Columbus impressed me with its investment in creative spaces, a key component for a successful Music City. While that hasn’t translated yet into the much aspired-to music tech incubator, or live music venue support, the city has definitely figured out how to leverage public-private partnerships in order to stimulate creative growth. The East Franklinton area is a case in point. Once a rundown area of the city, just a short walk from City Hall and the State Legislature, East Franklinton is now brimming with creative activity.

I toured two large factories, one that has been converted into artist studios, event and performance spaces and a restaurant. The “How to Build a City” event was held in this building, immediately followed by a music performance. 

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The second factory has been renovated to house what is apparently the largest “makerspace” in the U.S. The Idea Foundry. The Idea Foundry consists of more than 20,000 square feet of space divided into work areas by discipline, including woodworking, metalworking, blacksmithing. It has over 200 members who pay a monthly fee to use the machinery and tools, and who also gain access to lower priced workshops and training.

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Each of these co-op spaces was created with a combination of public and private investment; according to Hendrickson, this is typical of Columbus’ approach to revitalizing neighbourhoods, and has earned the city much recognition.

With built-in affordable living and working spaces for artists of all descriptions, East Franklinton seems less likely to fall victim to the often-quoted sequence of gentrified neighbourhoods that we reference in The Mastering of a Music City: rundown area; artists and musicians come in, make it ‘cool’; rents go up and artists and musicians can’t afford to stay there any longer.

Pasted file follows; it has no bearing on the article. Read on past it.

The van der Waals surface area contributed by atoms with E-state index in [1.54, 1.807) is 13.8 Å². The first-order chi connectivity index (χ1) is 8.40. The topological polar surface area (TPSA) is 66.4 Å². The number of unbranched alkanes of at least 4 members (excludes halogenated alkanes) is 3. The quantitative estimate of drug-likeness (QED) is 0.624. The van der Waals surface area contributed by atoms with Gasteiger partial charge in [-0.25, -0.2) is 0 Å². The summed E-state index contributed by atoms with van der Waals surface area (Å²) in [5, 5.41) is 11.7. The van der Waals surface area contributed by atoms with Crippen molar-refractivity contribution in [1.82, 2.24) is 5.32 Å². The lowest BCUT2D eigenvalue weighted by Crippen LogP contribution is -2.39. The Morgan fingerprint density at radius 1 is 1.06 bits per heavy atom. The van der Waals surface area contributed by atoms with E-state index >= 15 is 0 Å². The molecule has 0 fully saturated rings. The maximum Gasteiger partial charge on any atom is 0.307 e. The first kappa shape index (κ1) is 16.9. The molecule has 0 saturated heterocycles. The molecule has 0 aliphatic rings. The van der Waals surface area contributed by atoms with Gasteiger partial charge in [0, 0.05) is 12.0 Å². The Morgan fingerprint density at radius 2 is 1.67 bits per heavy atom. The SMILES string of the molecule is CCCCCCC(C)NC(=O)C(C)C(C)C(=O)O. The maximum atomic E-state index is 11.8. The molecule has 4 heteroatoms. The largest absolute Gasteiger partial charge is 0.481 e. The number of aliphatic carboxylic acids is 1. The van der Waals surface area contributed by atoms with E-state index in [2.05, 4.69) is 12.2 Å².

If the How to Build a Music City initiative is predicated by this same balanced approach, I am confident it will be very successful.

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Best Practices from ‘Mastering of a Music City’ Report Applied in Eau Claire, Wisconsin

Music community advocates in Eau Claire, Wisconsin, have taken the Mastering of a Music City report and used it as a roadmap in the development of their own Music City.

Earlier this month, Volume One magazine published its “Music Capital of the North – Let’s Invest” themed issue. The articles within look at how The Mastering of a Music City report can be applied to Eau Claire, and makes the case for investment and support of the city’s growing music community.

Following the advice of the report, the magazine spoke with artists in the local community and took inventory of Eau Claire’s music assets, looking at how the city’s local musicians ranked Eau Claire on several key indicators: artists and musicians, the local music scene, access to spaces and places, a receptive and engaged audience, music-related businesses, government support for music, broader city infrastructure, music education, and music history.

The article goes on to outline a case for investment in Eau Claire’s music economy by examining the benefits that a Music City can bring and then proposing 13 recommendations that would help make Eau Claire a thriving Music City.

The Mastering of a Music City is a global report that is intended as a universal roadmap that can be used to create and develop Music Cities anywhere in the world. The strategies and recommendations are flexible in order to recognize local variations in music, culture, economies, and politics. They can be applied equally to well-established Music Cities seeking to further enhance their music economies and to nascent, aspiring Music Cities. They are relevant to communities both large and small.

We are thrilled at the response that The Mastering of a Music City has generated in music communities around the world. It was always our hope that the report would inspire others to build and strengthen Music Cities in their own communities, and Eau Claire is a great example of that in practice.